While government will not hold government accountable, the people living under it can, and it is they who must do it if they wish it done. The above market solution outlines an alternative to the statist criminal justice system, but it is up to the citizens afflicted by state crimes to build and operate such a system. The sooner this is done, the sooner all people can be held to the same basic standard of conduct and the crimes of the state can end.

 

Unrepentant Aggressors Must Die For Liberty

On February 21, an author known as Mr. Underhill published an article in which he argues that revolution is not the appropriate method for achieving liberty. I rebutted the article, and Underhill responded with three counterrebuttals. I countered the first two of these here, and the third here. Underhill has responded yet again, so let us deal with this round of faulty logic as well. His historical arguments were addressed here, and his arguments against the case for revolution will be addressed here.

To close, I want to summarize the logical argument against violent revolution in a general sense, as it seems Reece fails to understand this as well. His objections to it are all straw men, wishful thinking and contentions that the form of the revolution will be “just so” as to happen to work.

This is thoroughly false and misguided, as we will see shortly.

(As an aside, it is important to note that I have never claimed that government agents were not aggressors and that self-defense against an agent of the state is somehow not permissible, but that it will not achieve liberty. This is a large distinction, but one our critic ignores when he reminds us that “using force against them [government agents] meets the standard of self-defense.”)

Underhill did not make this claim, but many other people who advocate against revolution do, so it was necessary to address.

Reece’s argument is basically summed up as follows:

What follows is such a preposterous misstatement of my case that it can only be intentional.

the revolutionaries will all use precisely the appropriate tools to hide themselves, will use precisely the correct strategy to rebuff a more technologically superior military, will act such that the public relations can be turned against the state only,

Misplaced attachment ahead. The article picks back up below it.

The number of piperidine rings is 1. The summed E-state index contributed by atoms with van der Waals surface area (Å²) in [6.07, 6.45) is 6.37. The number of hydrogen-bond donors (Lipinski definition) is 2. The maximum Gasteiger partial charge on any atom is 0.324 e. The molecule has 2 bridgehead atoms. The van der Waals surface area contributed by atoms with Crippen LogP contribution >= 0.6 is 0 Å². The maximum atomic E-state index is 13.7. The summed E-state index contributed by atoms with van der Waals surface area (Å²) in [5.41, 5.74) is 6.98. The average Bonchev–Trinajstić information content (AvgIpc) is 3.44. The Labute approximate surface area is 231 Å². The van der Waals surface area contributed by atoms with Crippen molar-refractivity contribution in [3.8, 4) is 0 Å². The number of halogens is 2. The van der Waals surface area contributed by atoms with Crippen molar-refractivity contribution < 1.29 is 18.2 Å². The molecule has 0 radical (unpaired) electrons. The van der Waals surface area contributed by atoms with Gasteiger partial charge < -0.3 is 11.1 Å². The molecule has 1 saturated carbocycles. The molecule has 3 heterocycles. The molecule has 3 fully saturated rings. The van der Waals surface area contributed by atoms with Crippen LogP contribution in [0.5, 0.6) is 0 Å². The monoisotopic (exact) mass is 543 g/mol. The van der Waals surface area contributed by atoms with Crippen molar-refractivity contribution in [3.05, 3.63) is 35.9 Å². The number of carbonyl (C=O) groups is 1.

I never claimed that all revolutionaries will do this; only that a certain number of them will need to do so if the revolution is to be successful.

will not be confused with violent criminals by the mass of the populace,

This concern is largely irrelevant. If we wish to use history as a guide, as Underhill is wont to do, then we must assume that the mass of the populace will not lift a finger one way or the other, regardless of whether they believe the revolutionaries, the state, or both to be violent criminals. Most people are so used to having the state provide them with “security” that they have no concept of how to deal with such issues themselves, let alone take up arms to suppress a group of people who are defeating agents of the state in battle.

will only fight back when the mass of the people are on their side (specifically, on this point, Reece conflates the mixed support for non-violent resistance by Apple with support for violent revolutionaries),

I never claimed that all revolutionaries will wait until there are enough of them to be successful; only that the state will be able to crush them if they make an attempt before they have the means to succeed.

I did not conflate the support for Apple’s resistance to government spying to support for revolution. Underhill claimed that resistance to the state, even by a major corporation like Apple, is demonized on nearly every front. I merely pointed out the falsehood of that statement.

the populace will not use force against people they view as terrorists killing their families in their homes,

I said nothing of killing families in their homes.

and no revolutionary will kill anyone who didn’t “deserve it” for being a government agent.

I did not claim that this will never happen; only that it should be minimized as much as possible to avoid attempts at reprisal and bad public relations.

And there’s no possible case that any of the leaders of this revolution that engage in organizing such things as coordinated strikes across the country, etc., will see an opportunity to gain power out of this and take it (as Lenin did in the October Revolution – which Reece seems to think only failed because it was communist, despite the fact that communism as described by the Marxist-Leninist rhetoric of statelessness was never obtained out of that revolution).

This is a concern, but if existing nation-states can be overthrown, then so can these revolutionaries-turned-statists. The October Revolution failed to produce a stateless society because anarcho-communism is a contradictory ideology that ignores human nature and economic incentives.